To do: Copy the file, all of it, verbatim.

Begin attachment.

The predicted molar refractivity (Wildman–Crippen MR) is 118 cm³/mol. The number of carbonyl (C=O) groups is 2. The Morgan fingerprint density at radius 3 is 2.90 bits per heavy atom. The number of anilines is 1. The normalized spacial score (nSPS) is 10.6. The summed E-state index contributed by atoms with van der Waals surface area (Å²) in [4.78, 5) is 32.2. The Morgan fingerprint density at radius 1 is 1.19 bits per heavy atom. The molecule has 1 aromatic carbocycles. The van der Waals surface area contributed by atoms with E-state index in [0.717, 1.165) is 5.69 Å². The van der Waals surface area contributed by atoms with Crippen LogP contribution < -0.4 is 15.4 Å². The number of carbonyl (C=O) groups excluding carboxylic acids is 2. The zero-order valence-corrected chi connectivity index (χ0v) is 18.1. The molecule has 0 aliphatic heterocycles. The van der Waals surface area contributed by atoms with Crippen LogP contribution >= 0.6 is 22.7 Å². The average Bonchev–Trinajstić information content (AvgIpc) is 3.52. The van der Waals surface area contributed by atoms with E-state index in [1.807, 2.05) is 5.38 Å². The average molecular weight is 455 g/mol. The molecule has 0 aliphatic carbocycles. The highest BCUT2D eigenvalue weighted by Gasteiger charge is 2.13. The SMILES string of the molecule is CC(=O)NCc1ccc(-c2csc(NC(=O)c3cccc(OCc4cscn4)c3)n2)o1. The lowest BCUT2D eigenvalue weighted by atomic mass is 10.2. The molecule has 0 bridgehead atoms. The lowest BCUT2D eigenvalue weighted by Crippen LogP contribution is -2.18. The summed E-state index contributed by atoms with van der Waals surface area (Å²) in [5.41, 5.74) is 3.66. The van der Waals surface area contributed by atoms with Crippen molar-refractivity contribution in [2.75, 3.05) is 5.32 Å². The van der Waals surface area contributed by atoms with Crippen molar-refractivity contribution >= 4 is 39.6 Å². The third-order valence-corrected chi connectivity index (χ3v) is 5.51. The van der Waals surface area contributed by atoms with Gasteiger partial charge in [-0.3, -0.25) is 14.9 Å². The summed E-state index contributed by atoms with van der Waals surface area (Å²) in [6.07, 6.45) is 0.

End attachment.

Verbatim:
The predicted molar refractivity (Wildman–Crippen MR) is 118 cm³/mol. The number of carbonyl (C=O) groups is 2. The Morgan fingerprint density at radius 3 is 2.90 bits per heavy atom. The number of anilines is 1. The normalized spacial score (nSPS) is 10.6. The summed E-state index contributed by atoms with van der Waals surface area (Å²) in [4.78, 5) is 32.2. The Morgan fingerprint density at radius 1 is 1.19 bits per heavy atom. The molecule has 1 aromatic carbocycles. The van der Waals surface area contributed by atoms with E-state index in [0.717, 1.165) is 5.69 Å². The van der Waals surface area contributed by atoms with Crippen LogP contribution < -0.4 is 15.4 Å². The number of carbonyl (C=O) groups excluding carboxylic acids is 2. The zero-order valence-corrected chi connectivity index (χ0v) is 18.1. The molecule has 0 aliphatic heterocycles. The van der Waals surface area contributed by atoms with Crippen LogP contribution >= 0.6 is 22.7 Å². The average Bonchev–Trinajstić information content (AvgIpc) is 3.52. The van der Waals surface area contributed by atoms with E-state index in [1.807, 2.05) is 5.38 Å². The average molecular weight is 455 g/mol. The molecule has 0 aliphatic carbocycles. The highest BCUT2D eigenvalue weighted by Gasteiger charge is 2.13. The SMILES string of the molecule is CC(=O)NCc1ccc(-c2csc(NC(=O)c3cccc(OCc4cscn4)c3)n2)o1. The lowest BCUT2D eigenvalue weighted by atomic mass is 10.2. The molecule has 0 bridgehead atoms. The lowest BCUT2D eigenvalue weighted by Crippen LogP contribution is -2.18. The summed E-state index contributed by atoms with van der Waals surface area (Å²) in [5.41, 5.74) is 3.66. The van der Waals surface area contributed by atoms with Crippen molar-refractivity contribution in [2.75, 3.05) is 5.32 Å². The van der Waals surface area contributed by atoms with Crippen molar-refractivity contribution >= 4 is 39.6 Å². The third-order valence-corrected chi connectivity index (χ3v) is 5.51. The van der Waals surface area contributed by atoms with Gasteiger partial charge in [-0.3, -0.25) is 14.9 Å². The summed E-state index contributed by atoms with van der Waals surface area (Å²) in [6.07, 6.45) is 0.